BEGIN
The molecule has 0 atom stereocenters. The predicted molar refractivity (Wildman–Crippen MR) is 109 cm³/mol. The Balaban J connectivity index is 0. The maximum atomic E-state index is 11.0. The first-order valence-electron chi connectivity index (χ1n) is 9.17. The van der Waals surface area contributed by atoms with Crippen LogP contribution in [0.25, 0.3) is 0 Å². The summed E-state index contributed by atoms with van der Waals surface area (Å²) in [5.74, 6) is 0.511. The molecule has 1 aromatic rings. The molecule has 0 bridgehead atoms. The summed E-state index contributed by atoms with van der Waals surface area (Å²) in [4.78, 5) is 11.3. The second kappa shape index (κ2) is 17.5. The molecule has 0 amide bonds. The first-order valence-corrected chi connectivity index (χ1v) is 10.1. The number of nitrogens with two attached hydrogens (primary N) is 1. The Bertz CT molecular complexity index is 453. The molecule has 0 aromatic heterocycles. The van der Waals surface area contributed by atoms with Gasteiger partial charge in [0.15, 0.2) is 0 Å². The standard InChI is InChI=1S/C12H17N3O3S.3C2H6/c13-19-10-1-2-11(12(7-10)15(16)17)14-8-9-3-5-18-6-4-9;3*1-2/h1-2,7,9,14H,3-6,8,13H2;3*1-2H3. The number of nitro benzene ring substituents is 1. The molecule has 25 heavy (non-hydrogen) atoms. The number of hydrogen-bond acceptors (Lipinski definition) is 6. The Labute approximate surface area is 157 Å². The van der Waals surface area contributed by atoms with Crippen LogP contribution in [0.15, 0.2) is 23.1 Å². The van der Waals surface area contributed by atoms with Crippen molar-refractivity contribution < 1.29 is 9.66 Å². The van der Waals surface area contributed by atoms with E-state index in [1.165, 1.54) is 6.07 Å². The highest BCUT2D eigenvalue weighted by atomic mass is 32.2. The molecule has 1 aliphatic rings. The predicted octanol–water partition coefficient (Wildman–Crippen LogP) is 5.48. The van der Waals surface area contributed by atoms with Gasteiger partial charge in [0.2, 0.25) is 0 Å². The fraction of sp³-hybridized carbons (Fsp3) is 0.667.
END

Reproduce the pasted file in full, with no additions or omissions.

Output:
The molecule has 0 atom stereocenters. The predicted molar refractivity (Wildman–Crippen MR) is 109 cm³/mol. The Balaban J connectivity index is 0. The maximum atomic E-state index is 11.0. The first-order valence-electron chi connectivity index (χ1n) is 9.17. The van der Waals surface area contributed by atoms with Crippen LogP contribution in [0.25, 0.3) is 0 Å². The summed E-state index contributed by atoms with van der Waals surface area (Å²) in [5.74, 6) is 0.511. The molecule has 1 aromatic rings. The molecule has 0 bridgehead atoms. The summed E-state index contributed by atoms with van der Waals surface area (Å²) in [4.78, 5) is 11.3. The second kappa shape index (κ2) is 17.5. The molecule has 0 amide bonds. The first-order valence-corrected chi connectivity index (χ1v) is 10.1. The number of nitrogens with two attached hydrogens (primary N) is 1. The Bertz CT molecular complexity index is 453. The molecule has 0 aromatic heterocycles. The van der Waals surface area contributed by atoms with Gasteiger partial charge in [0.15, 0.2) is 0 Å². The standard InChI is InChI=1S/C12H17N3O3S.3C2H6/c13-19-10-1-2-11(12(7-10)15(16)17)14-8-9-3-5-18-6-4-9;3*1-2/h1-2,7,9,14H,3-6,8,13H2;3*1-2H3. The number of nitro benzene ring substituents is 1. The molecule has 25 heavy (non-hydrogen) atoms. The number of hydrogen-bond acceptors (Lipinski definition) is 6. The Labute approximate surface area is 157 Å². The van der Waals surface area contributed by atoms with Crippen LogP contribution in [0.15, 0.2) is 23.1 Å². The van der Waals surface area contributed by atoms with Crippen molar-refractivity contribution < 1.29 is 9.66 Å². The van der Waals surface area contributed by atoms with E-state index in [1.165, 1.54) is 6.07 Å². The highest BCUT2D eigenvalue weighted by atomic mass is 32.2. The molecule has 1 aliphatic rings. The predicted octanol–water partition coefficient (Wildman–Crippen LogP) is 5.48. The van der Waals surface area contributed by atoms with Gasteiger partial charge in [0.2, 0.25) is 0 Å². The fraction of sp³-hybridized carbons (Fsp3) is 0.667.